3. Information and communication technology:
This sector has witnessed a giant leap from where it began in India. Today, the IT industry acts as a lighthouse in India’s growth with an aggregated revenue of about USD 180 billion, employing approximately 43.6 lakhs people in 2020. The GDP contribution had also grown from 1.2% in 1998 to 7.7% in 2017. When all the other sectors are facing a slowdown, India’s IT sector is believed to act as the cushion to the Indian economy. Despite such growth and prosperity, the Indian Government surpasses every country in imposing an internet shutdown in the world. Since 2012 the Government has suspended internet connectivity 364 times. According to a Delhi based think tank – The Indian Council for Research on International Economic Relations, because of Internet suspension, the Indian economy has incurred a loss of USD 3 billion between 2012-2017.
4. Infrastructure development:
Infrastructure development is directly interlinked with the growth of the nation as well as the living standard of its population. One of the most crucial aspects for India to ranks as a developed nation is to maintain its roads and transport system. Logistics plays a significant role in deciding the value of a product or service. Of India’s 1.7 million km of roads, 73% are rural roads. While 70% of the Indian population resides in rural areas, and the remaining 30% in Urban areas. According to The Pradhan Mantri Gram Sadak Yojana (PMGSY) data provided to Parliament, India’s habitation connected to the road is increased to 91% in 2019.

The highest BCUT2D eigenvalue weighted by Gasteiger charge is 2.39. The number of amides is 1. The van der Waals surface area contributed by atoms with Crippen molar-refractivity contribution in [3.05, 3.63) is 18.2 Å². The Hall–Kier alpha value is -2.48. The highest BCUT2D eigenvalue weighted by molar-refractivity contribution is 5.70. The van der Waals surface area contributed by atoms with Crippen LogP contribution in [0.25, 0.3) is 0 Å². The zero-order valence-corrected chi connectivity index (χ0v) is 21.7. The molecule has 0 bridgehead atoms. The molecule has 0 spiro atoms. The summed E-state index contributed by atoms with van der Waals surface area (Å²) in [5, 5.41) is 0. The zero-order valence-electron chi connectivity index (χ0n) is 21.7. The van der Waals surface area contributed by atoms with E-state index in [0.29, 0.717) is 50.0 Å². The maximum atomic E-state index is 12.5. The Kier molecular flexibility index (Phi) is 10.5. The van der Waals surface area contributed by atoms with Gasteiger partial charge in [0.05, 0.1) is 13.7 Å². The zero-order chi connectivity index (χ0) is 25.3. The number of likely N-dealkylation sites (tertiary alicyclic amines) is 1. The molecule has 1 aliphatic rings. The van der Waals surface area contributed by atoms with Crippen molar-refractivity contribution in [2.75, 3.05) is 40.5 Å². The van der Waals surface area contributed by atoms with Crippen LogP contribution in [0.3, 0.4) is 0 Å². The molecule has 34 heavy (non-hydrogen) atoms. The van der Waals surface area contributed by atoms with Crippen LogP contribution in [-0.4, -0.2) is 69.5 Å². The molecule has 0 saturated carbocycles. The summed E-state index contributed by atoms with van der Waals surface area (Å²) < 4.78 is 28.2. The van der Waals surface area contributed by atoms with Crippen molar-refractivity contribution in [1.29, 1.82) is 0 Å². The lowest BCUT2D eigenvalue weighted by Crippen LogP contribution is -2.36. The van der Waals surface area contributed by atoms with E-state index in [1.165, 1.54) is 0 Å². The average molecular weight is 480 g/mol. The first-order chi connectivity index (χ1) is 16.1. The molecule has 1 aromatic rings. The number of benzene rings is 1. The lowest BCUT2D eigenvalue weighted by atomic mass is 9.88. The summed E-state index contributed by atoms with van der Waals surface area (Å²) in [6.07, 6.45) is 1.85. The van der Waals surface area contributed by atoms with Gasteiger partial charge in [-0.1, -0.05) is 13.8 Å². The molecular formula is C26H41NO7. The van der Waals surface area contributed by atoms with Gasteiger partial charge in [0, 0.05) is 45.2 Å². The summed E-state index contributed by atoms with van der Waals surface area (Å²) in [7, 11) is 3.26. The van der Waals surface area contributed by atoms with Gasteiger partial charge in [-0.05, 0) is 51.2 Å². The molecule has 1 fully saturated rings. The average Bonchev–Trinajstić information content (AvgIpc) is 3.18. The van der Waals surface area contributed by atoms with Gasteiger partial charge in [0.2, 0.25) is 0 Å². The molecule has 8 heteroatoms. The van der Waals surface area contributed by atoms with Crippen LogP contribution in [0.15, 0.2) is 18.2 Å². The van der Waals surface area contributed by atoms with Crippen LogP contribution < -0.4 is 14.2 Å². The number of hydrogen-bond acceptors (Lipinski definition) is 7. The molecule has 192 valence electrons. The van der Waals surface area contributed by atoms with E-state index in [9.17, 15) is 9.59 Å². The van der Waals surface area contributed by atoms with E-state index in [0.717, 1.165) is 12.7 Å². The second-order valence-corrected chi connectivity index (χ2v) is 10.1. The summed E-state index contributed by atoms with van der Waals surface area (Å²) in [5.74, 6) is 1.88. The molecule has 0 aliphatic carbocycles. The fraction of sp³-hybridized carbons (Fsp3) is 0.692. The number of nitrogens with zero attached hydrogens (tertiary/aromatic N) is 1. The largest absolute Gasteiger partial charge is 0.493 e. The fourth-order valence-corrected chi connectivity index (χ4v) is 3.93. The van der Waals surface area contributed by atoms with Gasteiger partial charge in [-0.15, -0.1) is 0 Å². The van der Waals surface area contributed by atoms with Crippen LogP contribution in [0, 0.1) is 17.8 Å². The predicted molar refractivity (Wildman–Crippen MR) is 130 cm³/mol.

Another prominent aspect is Electrification, India has made landmark achievement in this aspect as well, but recent claims of the Government of 100% electrification are botched and were solely based on the manipulation of statistics. India stills need a rigorous commitment to achieve the vision of India 2020.
5. Self-reliance in critical technologies:
In the progressive phase, little effort was made to modernize light industries and develop new innovative technologies, on a global platform Indian industrial ecosystem is considered as poor quality, and low productivity. India spends merely 1% of its GDP on research and development, thus limiting the capacity to innovate and bring advancement in indigenous technology. During the COVID-19 India dependence on medical equipment exposed severely, which forced the Modi government to begin the initiatives like ‘Vocal for Local’ and ‘Atmanirbhar’ to strengthen India’s self-reliance in the technological sector.
The vision that Dr APJ Abdul Kalam saw for India in 2020 is still far-away, but if astute welfare policy and good governance, along with dedicated public participation, coordinates with each other than India can achieve this vision of the developed nation very soon.